7. ^ Fujii H, Nakagawa T: Novel substance having physiological activity, process for producing the same, and use, U.S. Patent Application Publication, Mar 6, 2003.
  8. ^ Mallet, Jean-François; Graham, Émilie; Ritz, Barry W.; Homma, Kohei; Matar, Chantal (2015-01-18). "Active Hexose Correlated Compound (AHCC) promotes an intestinal immune response in BALB/c mice and in primary intestinal epithelial cell culture involving toll-like receptors TLR-2 and TLR-4". European Journal of Nutrition. 55 (1): 139–146. doi:10.1007/s00394-015-0832-2. ISSN 1436-6207. PMID 25596849. S2CID 24880929.
  9. ^ Zhinan Yin; Hajime Fujii; Thomas Walshe (August 2010). "Effects of Active Hexose Correlated Compound on Frequency of CD4+ and CD8+ T Cells Producing Interferon-γ and/or Tumor Necrosis factor-α in Healthy Adults". Human Immunology. 71 (12): 1187–1190. doi:10.1016/j.humimm.2010.08.006. PMID 20732368.
  10. ^ Cao, Zhiyun; Chen, Xuzheng; Lan, Lan; Zhang, Zhideng; Du, Jian; Liao, Lianming (April 2015). "Active hexose correlated compound potentiates the antitumor effects of low-dose 5-fluorouracil through modulation of immune function in hepatoma 22 tumor-bearing mice". Nutrition Research and Practice. 9 (2): 129–136. doi:10.4162/nrp.2015.9.2.129. ISSN 1976-1457. PMC 4388943. PMID 25861418.
  11. ^ Ritz, Barry W (2008-08-22). "Supplementation with active hexose correlated compound increases survival following infectious challenge in mice". Nutrition Reviews. 66 (9): 526–531. doi:10.1111/j.1753-4887.2008.00085.x. ISSN 0029-6643. PMID 18752476.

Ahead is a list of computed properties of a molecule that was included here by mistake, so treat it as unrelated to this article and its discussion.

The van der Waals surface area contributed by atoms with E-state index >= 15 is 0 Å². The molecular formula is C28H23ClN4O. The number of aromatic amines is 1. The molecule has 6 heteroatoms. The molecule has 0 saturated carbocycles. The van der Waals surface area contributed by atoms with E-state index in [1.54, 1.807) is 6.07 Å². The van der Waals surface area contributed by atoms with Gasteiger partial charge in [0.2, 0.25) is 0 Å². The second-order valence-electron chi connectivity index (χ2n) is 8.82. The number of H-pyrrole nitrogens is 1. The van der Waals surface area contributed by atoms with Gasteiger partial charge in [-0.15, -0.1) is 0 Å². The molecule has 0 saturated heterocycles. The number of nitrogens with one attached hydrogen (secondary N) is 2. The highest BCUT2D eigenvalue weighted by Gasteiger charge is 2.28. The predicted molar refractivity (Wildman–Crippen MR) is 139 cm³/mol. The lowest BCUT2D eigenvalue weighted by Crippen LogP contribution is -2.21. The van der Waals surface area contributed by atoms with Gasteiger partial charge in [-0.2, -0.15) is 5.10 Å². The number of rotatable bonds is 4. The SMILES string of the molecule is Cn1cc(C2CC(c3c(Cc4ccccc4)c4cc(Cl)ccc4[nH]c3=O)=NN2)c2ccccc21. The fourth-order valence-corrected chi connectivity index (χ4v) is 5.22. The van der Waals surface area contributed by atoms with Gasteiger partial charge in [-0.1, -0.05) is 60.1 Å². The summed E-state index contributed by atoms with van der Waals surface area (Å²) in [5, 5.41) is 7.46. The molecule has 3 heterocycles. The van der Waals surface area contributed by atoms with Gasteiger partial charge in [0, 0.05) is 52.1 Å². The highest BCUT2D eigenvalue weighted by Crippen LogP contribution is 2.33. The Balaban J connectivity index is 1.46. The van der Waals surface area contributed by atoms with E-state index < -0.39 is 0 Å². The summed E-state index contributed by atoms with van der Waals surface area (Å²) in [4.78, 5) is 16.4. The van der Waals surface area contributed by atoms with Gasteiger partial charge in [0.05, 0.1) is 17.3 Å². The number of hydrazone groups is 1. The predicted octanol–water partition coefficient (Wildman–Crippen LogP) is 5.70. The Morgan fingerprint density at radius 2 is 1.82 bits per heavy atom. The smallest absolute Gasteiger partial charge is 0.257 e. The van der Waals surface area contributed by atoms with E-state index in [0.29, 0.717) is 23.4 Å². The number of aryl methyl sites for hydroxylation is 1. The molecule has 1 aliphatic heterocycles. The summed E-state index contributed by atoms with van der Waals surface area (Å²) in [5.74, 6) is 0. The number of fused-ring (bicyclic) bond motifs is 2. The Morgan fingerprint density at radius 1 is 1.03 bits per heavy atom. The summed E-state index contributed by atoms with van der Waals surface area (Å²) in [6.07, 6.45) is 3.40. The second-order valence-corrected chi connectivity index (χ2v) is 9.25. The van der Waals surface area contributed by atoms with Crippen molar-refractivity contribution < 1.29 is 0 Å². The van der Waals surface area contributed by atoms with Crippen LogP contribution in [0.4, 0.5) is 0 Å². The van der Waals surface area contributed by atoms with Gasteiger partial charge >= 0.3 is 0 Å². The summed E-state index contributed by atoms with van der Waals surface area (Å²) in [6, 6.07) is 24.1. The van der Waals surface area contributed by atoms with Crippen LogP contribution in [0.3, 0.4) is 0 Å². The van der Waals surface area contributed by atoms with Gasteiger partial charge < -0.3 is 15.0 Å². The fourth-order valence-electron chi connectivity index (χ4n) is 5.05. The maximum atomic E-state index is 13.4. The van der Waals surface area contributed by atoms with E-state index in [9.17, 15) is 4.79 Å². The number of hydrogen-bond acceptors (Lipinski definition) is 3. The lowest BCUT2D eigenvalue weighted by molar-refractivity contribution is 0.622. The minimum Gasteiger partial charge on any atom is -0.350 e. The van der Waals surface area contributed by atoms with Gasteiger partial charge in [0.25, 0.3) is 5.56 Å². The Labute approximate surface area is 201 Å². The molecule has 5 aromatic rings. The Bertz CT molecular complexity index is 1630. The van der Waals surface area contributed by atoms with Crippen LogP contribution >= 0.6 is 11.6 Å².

12. ^ Nogusa, Shoko; Gerbino, Jeffrey; Ritz, Barry W. (February 2009). "Low-dose supplementation with active hexose correlated compound improves the immune response to acute influenza infection in C57BL/6 mice". Nutrition Research. 29 (2): 139–143. doi:10.1016/j.nutres.2009.01.005. ISSN 0271-5317. PMID 19285605.
  13. ^ "AHCC Research AHCCの研究 – Amino Up". www.aminoup.co.jp. Archived from the original on 2018-11-21. Retrieved 2018-11-21.
  14. ^ Mascaraque, Cristina; Suárez, María Dolores; Zarzuelo, Antonio; de Medina, Fermín Sánchez; Martínez-Augustin, Olga (2014-10-02). "Active hexose correlated compound exerts therapeutic effects in lymphocyte driven colitis". Molecular Nutrition & Food Research. 58 (12): 2379–2382. doi:10.1002/mnfr.201400364. ISSN 1613-4125. PMID 25186628.
  15. ^ Wang, Shuhui; Welte, Thomas; Fang, Hao; Chang, Gwong-Jen J.; Born, Willi K.; O'Brien, Rebecca L.; Sun, Buxiang; Fujii, Hajime; Kosuna, Ken-Ichi (2009-01-13). "Oral Administration of Active Hexose Correlated Compound Enhances Host Resistance to West Nile Encephalitis in Mice". The Journal of Nutrition. 139 (3): 598–602. doi:10.3945/jn.108.100297. ISSN 0022-3166. PMC 2646222. PMID 19141700.
  16. ^ Aviles, Hernan; O'Donnell, Phyllis; Sun, Buxiang; Sonnenfeld, Gerald (December 2006). "Active Hexose Correlated Compound (AHCC) Enhances Resistance to Infection in a Mouse Model of Surgical Wound Infection". Surgical Infections. 7 (6): 527–535. doi:10.1089/sur.2006.7.527. ISSN 1096-2964. PMID 17233570.